Influenza activity remains high across most of the United States according to Centers for Disease Control’s (CDC) latest FluView report, and it continues to recommend hand washing and sanitizer as the best ways to avoid it.
But, says Murfreesboro City Schools (MCS) School Health Coordinator Meri-Leigh Smith, the best way to avoid the flu – and it’s not too late – is to be vaccinated.
The early onset of the season is likely why flu is as widespread as it is, Smith said, and MCS has followed that trend. No schools have had to be closed, however, and teachers and sanitation personnel are working to make sure it stays that way.
CDC continues to recommend influenza vaccination for people who have not yet been vaccinated this season and antiviral treatment as early as possible for people who get sick and are at high risk of flu complications.
Smith agrees and recommends the best way to avoid getting the flu is to keep hands washed and use anti-bacterial solution whenever possible.
“The flu is a respiratory disease transmitted by droplets in the air (from an affected person’s sneeze),” she said. “The symptoms can begin a lot like a cold with a headache accompanied by feeling tired and worn out.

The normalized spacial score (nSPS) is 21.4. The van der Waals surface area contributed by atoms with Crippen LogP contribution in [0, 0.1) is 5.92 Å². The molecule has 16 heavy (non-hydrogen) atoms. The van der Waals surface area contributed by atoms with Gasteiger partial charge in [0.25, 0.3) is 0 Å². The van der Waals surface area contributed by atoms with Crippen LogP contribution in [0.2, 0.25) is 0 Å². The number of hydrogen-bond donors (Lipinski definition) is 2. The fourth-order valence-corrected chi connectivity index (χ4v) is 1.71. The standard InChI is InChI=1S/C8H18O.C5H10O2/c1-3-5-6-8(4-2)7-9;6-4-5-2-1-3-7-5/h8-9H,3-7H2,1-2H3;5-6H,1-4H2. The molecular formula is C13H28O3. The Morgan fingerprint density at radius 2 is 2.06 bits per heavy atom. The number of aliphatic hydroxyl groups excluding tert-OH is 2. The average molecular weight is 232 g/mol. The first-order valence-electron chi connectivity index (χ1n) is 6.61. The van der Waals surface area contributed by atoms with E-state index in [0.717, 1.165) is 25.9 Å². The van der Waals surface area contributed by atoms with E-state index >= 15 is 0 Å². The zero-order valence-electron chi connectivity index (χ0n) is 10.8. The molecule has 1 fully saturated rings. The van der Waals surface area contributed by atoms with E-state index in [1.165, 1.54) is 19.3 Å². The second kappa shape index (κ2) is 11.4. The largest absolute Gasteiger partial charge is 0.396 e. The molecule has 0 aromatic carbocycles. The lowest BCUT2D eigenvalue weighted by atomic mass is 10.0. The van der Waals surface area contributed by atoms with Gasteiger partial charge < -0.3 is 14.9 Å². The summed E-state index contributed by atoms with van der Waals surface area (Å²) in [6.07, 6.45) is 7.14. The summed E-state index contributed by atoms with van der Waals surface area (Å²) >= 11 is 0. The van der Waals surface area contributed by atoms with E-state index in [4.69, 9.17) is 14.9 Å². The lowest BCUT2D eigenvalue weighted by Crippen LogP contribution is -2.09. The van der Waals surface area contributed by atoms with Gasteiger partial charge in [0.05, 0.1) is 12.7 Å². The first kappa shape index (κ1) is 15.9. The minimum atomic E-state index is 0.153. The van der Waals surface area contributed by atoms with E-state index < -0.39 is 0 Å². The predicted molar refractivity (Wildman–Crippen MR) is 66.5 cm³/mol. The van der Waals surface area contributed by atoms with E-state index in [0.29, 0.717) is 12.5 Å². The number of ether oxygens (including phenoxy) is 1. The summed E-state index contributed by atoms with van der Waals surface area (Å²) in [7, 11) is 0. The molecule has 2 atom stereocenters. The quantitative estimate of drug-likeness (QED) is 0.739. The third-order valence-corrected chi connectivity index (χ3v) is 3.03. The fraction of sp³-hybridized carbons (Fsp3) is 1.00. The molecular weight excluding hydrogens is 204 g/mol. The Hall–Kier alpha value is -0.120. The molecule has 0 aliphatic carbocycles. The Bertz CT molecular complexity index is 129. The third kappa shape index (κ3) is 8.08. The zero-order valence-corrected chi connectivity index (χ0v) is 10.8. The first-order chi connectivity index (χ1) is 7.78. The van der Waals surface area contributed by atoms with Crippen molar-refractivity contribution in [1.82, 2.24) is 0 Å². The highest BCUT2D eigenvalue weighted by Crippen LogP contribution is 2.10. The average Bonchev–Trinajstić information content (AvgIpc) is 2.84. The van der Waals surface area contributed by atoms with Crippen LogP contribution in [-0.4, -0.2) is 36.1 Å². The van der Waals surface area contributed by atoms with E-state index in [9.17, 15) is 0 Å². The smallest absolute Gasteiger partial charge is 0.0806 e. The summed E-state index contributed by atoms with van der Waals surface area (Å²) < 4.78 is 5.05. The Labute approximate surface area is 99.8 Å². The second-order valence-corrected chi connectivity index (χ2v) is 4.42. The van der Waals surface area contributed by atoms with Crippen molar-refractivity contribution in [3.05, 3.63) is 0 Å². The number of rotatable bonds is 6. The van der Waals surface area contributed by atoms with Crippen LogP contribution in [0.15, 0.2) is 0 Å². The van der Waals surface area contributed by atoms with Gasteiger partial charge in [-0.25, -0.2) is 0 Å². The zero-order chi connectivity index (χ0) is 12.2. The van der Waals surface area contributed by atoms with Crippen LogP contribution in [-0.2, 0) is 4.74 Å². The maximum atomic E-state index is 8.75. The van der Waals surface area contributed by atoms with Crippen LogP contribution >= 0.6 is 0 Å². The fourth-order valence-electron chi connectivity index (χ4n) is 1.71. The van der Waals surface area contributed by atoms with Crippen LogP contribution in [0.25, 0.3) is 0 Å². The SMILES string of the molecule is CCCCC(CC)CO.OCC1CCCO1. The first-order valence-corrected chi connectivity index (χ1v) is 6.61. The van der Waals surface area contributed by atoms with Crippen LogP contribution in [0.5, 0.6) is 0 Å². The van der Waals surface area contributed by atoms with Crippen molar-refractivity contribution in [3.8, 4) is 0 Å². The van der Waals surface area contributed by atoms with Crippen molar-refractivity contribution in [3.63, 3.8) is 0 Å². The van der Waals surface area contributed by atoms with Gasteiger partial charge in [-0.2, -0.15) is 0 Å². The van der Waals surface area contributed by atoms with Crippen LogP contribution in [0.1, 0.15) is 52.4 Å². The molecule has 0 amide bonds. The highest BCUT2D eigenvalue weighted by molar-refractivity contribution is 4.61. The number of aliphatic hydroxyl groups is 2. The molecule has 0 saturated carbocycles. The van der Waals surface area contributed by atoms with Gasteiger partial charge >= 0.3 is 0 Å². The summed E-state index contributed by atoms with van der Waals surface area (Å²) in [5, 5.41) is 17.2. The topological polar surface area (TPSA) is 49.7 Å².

It’s when fever sets in that you know it’s time to see a doctor, she said. Anti-viral medications like Tamiflu may be prescribed to help shorten ease the experience.
Children should see the school nurse when they feel sick, Smith said. If the temperature is elevated and there is a general feeling of malaise, the nurse will most likely call the parents to come get the child and advise them to see a doctor.
Once a diagnosis is confirmed, the affected person should stay home, she said. Except for Guam, which has reported no cases of flu and Hawaii, which has experienced sporadic activity, every state in the union has reported a high incidence of the flu, according the CDC. California, the District of Columbia and Mississippi are reporting “regional” activity only.